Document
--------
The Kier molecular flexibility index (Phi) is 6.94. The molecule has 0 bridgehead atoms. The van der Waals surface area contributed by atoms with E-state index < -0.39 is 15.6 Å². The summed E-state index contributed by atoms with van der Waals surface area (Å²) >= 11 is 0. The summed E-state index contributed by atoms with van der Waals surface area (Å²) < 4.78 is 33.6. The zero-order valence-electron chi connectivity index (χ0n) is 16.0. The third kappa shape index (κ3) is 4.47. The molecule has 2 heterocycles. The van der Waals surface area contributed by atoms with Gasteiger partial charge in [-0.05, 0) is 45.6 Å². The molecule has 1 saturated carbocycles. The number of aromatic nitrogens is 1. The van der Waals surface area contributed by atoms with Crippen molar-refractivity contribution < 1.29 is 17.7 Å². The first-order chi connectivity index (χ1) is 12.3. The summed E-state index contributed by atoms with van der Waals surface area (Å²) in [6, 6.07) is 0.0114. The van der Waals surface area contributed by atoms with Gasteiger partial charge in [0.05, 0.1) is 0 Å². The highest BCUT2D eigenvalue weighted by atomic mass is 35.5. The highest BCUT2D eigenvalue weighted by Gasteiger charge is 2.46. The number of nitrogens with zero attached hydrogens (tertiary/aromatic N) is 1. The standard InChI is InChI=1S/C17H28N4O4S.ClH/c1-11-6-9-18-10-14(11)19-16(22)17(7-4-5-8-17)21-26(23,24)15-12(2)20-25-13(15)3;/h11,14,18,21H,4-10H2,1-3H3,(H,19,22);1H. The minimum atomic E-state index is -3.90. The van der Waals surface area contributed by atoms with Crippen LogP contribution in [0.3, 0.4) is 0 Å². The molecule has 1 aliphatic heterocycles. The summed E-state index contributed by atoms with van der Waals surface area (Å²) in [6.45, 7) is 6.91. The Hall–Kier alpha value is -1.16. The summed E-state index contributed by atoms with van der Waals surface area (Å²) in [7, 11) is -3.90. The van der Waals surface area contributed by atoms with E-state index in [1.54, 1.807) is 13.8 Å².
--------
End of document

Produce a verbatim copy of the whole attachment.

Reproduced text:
The Kier molecular flexibility index (Phi) is 6.94. The molecule has 0 bridgehead atoms. The van der Waals surface area contributed by atoms with E-state index < -0.39 is 15.6 Å². The summed E-state index contributed by atoms with van der Waals surface area (Å²) >= 11 is 0. The summed E-state index contributed by atoms with van der Waals surface area (Å²) < 4.78 is 33.6. The zero-order valence-electron chi connectivity index (χ0n) is 16.0. The third kappa shape index (κ3) is 4.47. The molecule has 2 heterocycles. The van der Waals surface area contributed by atoms with Gasteiger partial charge in [-0.05, 0) is 45.6 Å². The molecule has 1 saturated carbocycles. The number of aromatic nitrogens is 1. The van der Waals surface area contributed by atoms with Crippen molar-refractivity contribution < 1.29 is 17.7 Å². The first-order chi connectivity index (χ1) is 12.3. The summed E-state index contributed by atoms with van der Waals surface area (Å²) in [6, 6.07) is 0.0114. The van der Waals surface area contributed by atoms with Gasteiger partial charge in [0.05, 0.1) is 0 Å². The highest BCUT2D eigenvalue weighted by atomic mass is 35.5. The highest BCUT2D eigenvalue weighted by Gasteiger charge is 2.46. The number of nitrogens with zero attached hydrogens (tertiary/aromatic N) is 1. The standard InChI is InChI=1S/C17H28N4O4S.ClH/c1-11-6-9-18-10-14(11)19-16(22)17(7-4-5-8-17)21-26(23,24)15-12(2)20-25-13(15)3;/h11,14,18,21H,4-10H2,1-3H3,(H,19,22);1H. The minimum atomic E-state index is -3.90. The van der Waals surface area contributed by atoms with Crippen LogP contribution in [0.3, 0.4) is 0 Å². The molecule has 1 aliphatic heterocycles. The summed E-state index contributed by atoms with van der Waals surface area (Å²) in [6.45, 7) is 6.91. The Hall–Kier alpha value is -1.16. The summed E-state index contributed by atoms with van der Waals surface area (Å²) in [7, 11) is -3.90. The van der Waals surface area contributed by atoms with E-state index in [1.54, 1.807) is 13.8 Å².